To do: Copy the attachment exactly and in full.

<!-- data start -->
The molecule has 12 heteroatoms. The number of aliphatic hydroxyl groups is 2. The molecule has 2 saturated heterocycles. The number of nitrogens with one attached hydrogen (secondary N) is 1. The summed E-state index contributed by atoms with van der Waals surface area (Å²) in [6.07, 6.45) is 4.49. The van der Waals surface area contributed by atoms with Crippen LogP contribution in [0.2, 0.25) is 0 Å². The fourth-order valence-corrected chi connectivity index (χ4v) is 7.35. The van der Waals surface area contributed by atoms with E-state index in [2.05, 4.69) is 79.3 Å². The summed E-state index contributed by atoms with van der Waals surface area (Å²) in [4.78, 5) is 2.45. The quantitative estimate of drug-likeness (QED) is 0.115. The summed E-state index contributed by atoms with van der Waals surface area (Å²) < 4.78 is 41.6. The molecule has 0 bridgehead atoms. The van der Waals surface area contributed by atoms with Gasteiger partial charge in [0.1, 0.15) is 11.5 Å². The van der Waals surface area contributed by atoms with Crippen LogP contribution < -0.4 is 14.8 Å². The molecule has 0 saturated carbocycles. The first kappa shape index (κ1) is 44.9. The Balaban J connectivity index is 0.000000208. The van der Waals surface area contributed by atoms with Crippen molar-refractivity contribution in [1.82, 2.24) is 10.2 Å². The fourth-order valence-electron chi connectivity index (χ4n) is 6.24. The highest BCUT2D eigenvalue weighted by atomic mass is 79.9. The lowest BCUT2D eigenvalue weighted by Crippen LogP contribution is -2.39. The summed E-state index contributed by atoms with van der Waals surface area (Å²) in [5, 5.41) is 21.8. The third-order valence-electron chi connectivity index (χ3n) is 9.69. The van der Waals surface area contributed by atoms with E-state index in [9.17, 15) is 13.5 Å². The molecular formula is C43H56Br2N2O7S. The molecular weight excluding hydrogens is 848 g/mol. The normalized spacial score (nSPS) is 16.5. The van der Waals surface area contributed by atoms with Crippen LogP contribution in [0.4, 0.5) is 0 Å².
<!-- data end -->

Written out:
The molecule has 12 heteroatoms. The number of aliphatic hydroxyl groups is 2. The molecule has 2 saturated heterocycles. The number of nitrogens with one attached hydrogen (secondary N) is 1. The summed E-state index contributed by atoms with van der Waals surface area (Å²) in [6.07, 6.45) is 4.49. The van der Waals surface area contributed by atoms with Crippen LogP contribution in [0.2, 0.25) is 0 Å². The fourth-order valence-corrected chi connectivity index (χ4v) is 7.35. The van der Waals surface area contributed by atoms with E-state index in [2.05, 4.69) is 79.3 Å². The summed E-state index contributed by atoms with van der Waals surface area (Å²) in [4.78, 5) is 2.45. The quantitative estimate of drug-likeness (QED) is 0.115. The summed E-state index contributed by atoms with van der Waals surface area (Å²) < 4.78 is 41.6. The molecule has 0 bridgehead atoms. The van der Waals surface area contributed by atoms with Gasteiger partial charge in [0.1, 0.15) is 11.5 Å². The van der Waals surface area contributed by atoms with Crippen LogP contribution < -0.4 is 14.8 Å². The molecule has 0 saturated carbocycles. The first kappa shape index (κ1) is 44.9. The Balaban J connectivity index is 0.000000208. The van der Waals surface area contributed by atoms with Crippen molar-refractivity contribution in [1.82, 2.24) is 10.2 Å². The fourth-order valence-electron chi connectivity index (χ4n) is 6.24. The highest BCUT2D eigenvalue weighted by atomic mass is 79.9. The lowest BCUT2D eigenvalue weighted by Crippen LogP contribution is -2.39. The summed E-state index contributed by atoms with van der Waals surface area (Å²) in [5, 5.41) is 21.8. The third-order valence-electron chi connectivity index (χ3n) is 9.69. The van der Waals surface area contributed by atoms with E-state index in [9.17, 15) is 13.5 Å². The molecular formula is C43H56Br2N2O7S. The molecular weight excluding hydrogens is 848 g/mol. The normalized spacial score (nSPS) is 16.5. The van der Waals surface area contributed by atoms with Crippen LogP contribution in [0.4, 0.5) is 0 Å².